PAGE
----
Tuesday, December 13, 2011

Launching New Products – Success is in the Process

imageIt is fun to imagine the inventor, the creative mind, toiling away on a mission, inventing something no one has seen before. We all dream that if we only had the time, guts, and determination…… then that could be us. But this is not really the way that successful new products are invented. Having launched many new items in my career, the story of the successful hero/solo artist is like a romance novel -– fun, but rarely the way it works in real life.

First of all – let’s remember that 80% of new consumer products fail in the market. Radical new ideas? Information Resources Inc., which tracks consumer product sales in retail outlets, reported that of the 1,500 or so successful new national products launched every year, over 90% are close-in variety extensions of existing powerful brands. And even of those, many will not be around for even a few years.

Process is Top Priority for Success

There are three broad components to any new product launch – Product, Process and Passion. The most important of these is process – product and passion are actually just the tools and stuff needed to make it through the process. This is counterintuitive to most inventors, developers and marketers - who are far more excited by the strength of the product idea.

Successful companies such as P&G, Apple and others launch great product ideas. But their strength and success is actually the internal process which has refined, improved every detail, every step of the way. When this process is solid, they fill the funnel of new ideas and trust that the process will improve and validate each to lower the variability and chance of failure. Successful innovators have their own processes tailored to their unique strengths and resources.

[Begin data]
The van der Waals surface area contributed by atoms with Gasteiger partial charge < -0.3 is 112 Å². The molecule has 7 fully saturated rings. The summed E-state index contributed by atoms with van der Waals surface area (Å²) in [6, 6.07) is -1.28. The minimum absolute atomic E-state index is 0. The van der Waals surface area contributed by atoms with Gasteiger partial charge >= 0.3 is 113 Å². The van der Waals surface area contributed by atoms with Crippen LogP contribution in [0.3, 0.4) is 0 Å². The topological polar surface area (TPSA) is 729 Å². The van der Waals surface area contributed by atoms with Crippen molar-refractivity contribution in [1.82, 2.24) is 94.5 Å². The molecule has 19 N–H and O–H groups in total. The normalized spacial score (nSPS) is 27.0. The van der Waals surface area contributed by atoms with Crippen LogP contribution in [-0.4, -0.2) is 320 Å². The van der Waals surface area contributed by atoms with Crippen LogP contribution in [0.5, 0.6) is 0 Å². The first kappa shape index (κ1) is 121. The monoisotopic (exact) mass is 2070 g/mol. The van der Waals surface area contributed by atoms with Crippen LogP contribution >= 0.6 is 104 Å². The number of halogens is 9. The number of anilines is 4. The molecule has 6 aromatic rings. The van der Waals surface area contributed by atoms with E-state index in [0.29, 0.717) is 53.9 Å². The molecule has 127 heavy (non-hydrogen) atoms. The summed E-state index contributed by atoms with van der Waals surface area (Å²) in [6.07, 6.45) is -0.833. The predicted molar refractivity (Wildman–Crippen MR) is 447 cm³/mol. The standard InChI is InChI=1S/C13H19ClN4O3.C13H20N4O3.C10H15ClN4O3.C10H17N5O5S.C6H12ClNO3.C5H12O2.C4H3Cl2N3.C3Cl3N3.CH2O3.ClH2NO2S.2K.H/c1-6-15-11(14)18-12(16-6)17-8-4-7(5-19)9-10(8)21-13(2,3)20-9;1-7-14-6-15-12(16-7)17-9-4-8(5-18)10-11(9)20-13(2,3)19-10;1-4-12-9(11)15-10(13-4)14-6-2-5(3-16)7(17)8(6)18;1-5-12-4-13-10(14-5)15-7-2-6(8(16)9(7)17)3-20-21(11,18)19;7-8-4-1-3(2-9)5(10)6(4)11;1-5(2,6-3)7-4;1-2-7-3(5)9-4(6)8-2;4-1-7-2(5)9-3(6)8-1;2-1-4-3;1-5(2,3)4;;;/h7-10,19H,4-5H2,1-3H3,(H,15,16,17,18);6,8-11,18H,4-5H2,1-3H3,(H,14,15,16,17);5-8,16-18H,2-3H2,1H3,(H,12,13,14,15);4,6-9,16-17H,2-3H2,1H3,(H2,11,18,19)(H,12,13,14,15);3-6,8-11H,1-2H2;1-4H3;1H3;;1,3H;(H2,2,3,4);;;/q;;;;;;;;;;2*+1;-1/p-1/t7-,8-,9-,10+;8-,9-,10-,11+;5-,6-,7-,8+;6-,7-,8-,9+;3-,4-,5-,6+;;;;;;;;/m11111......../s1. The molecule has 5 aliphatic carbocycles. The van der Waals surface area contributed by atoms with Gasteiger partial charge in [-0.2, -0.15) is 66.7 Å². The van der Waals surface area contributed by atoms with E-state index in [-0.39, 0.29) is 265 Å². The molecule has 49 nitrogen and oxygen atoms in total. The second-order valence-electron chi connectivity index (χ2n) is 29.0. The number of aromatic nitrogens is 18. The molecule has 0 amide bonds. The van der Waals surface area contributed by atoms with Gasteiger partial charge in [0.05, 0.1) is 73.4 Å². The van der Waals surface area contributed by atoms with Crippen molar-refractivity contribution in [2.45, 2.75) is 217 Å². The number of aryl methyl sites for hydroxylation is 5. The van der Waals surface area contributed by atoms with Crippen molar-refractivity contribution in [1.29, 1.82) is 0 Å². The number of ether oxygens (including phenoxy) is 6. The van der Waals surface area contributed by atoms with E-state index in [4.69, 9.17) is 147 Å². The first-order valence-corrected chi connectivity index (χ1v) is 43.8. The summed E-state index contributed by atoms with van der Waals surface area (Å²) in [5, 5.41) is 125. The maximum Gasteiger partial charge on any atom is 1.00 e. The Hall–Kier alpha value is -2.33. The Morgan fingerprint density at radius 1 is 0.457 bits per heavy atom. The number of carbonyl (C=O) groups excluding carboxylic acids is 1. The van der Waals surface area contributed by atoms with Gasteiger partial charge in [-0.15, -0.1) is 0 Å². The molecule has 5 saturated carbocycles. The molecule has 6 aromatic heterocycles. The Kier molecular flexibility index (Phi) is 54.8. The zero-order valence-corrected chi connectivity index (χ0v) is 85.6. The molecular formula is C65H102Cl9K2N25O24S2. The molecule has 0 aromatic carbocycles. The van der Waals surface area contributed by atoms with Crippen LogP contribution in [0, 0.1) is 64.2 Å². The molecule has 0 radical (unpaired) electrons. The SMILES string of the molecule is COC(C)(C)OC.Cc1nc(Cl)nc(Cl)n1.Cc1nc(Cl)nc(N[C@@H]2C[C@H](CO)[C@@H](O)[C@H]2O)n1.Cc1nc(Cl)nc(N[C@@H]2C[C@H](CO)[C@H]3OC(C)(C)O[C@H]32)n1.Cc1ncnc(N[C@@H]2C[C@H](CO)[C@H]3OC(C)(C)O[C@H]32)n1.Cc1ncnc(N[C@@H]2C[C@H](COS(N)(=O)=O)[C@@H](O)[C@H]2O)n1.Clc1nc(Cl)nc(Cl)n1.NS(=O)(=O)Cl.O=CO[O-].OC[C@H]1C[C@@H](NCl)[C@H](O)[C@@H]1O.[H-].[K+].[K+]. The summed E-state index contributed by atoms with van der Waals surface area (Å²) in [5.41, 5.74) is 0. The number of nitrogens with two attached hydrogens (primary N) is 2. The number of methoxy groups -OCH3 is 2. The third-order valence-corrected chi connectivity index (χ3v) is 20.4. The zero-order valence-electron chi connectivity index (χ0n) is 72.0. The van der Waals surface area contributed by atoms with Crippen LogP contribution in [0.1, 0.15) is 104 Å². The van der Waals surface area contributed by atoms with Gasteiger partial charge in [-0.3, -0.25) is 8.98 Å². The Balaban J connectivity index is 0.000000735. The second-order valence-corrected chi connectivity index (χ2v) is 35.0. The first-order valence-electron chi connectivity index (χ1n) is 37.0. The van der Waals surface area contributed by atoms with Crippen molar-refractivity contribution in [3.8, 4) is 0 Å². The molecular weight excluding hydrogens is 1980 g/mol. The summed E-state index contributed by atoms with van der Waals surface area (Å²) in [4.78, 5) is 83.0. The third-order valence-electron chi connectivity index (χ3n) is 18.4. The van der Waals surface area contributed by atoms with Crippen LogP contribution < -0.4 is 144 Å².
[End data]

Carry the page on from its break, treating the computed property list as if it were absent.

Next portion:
Passion is also a key element of success. Following a process that improves ideas, builds stronger ideas, kills bad ideas is hard work. For a first time inventor, the sequential and logic of the process can be exhausting to the creative mind. The tendency is to want to move more quickly by skipping important steps, cutting corners, and minimize obvious product flaws, assuming that the brilliance of the original idea will make up for it in the end. Customer demands are another cause of cutting corners.

The original product idea is actually of lesser importance. A good process will identify targeted, useful new solutions using tools. Product ideas are cheap and bountiful and most are usually deeply flawed in terms of potential market viability. The process of improvement and selectively weeding them out is much more important than the original idea.

The good news for smaller businesses is that gaining advantage to compete against larger players with more resources can be gained by focus on the strength of the new product process. Many large companies suffer from poorly constructed process or don’t follow them effectively.



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